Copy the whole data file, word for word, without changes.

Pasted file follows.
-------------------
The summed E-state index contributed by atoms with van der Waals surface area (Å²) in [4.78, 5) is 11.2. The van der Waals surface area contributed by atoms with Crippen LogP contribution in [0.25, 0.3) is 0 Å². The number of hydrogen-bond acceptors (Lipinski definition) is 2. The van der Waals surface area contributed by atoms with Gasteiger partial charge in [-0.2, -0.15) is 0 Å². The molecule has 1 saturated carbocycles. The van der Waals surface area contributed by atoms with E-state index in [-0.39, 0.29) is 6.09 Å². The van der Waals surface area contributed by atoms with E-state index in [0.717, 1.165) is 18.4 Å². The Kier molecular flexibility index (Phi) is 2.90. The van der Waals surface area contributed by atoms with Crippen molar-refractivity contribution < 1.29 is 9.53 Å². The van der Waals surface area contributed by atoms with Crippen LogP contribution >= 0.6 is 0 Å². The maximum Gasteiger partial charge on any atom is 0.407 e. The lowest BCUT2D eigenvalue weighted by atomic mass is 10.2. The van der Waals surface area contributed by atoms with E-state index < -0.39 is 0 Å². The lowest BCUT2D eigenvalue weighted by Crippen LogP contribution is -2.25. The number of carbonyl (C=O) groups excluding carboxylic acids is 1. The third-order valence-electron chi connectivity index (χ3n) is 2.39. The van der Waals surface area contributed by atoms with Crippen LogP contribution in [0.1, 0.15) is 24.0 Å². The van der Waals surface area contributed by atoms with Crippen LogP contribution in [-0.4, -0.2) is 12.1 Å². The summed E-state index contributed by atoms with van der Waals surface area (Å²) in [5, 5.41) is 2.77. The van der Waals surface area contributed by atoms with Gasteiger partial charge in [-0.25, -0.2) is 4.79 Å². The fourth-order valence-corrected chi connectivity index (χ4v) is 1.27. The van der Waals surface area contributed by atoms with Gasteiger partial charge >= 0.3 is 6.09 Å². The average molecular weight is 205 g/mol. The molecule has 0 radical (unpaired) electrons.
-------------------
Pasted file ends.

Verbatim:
The summed E-state index contributed by atoms with van der Waals surface area (Å²) in [4.78, 5) is 11.2. The van der Waals surface area contributed by atoms with Crippen LogP contribution in [0.25, 0.3) is 0 Å². The number of hydrogen-bond acceptors (Lipinski definition) is 2. The van der Waals surface area contributed by atoms with Gasteiger partial charge in [-0.2, -0.15) is 0 Å². The molecule has 1 saturated carbocycles. The van der Waals surface area contributed by atoms with E-state index in [-0.39, 0.29) is 6.09 Å². The van der Waals surface area contributed by atoms with E-state index in [0.717, 1.165) is 18.4 Å². The Kier molecular flexibility index (Phi) is 2.90. The van der Waals surface area contributed by atoms with Crippen molar-refractivity contribution < 1.29 is 9.53 Å². The van der Waals surface area contributed by atoms with Crippen LogP contribution >= 0.6 is 0 Å². The maximum Gasteiger partial charge on any atom is 0.407 e. The lowest BCUT2D eigenvalue weighted by atomic mass is 10.2. The van der Waals surface area contributed by atoms with E-state index < -0.39 is 0 Å². The lowest BCUT2D eigenvalue weighted by Crippen LogP contribution is -2.25. The number of carbonyl (C=O) groups excluding carboxylic acids is 1. The third-order valence-electron chi connectivity index (χ3n) is 2.39. The van der Waals surface area contributed by atoms with Crippen LogP contribution in [0.1, 0.15) is 24.0 Å². The van der Waals surface area contributed by atoms with Crippen LogP contribution in [-0.4, -0.2) is 12.1 Å². The summed E-state index contributed by atoms with van der Waals surface area (Å²) in [5, 5.41) is 2.77. The van der Waals surface area contributed by atoms with Gasteiger partial charge in [-0.25, -0.2) is 4.79 Å². The fourth-order valence-corrected chi connectivity index (χ4v) is 1.27. The van der Waals surface area contributed by atoms with Gasteiger partial charge >= 0.3 is 6.09 Å². The average molecular weight is 205 g/mol. The molecule has 0 radical (unpaired) electrons.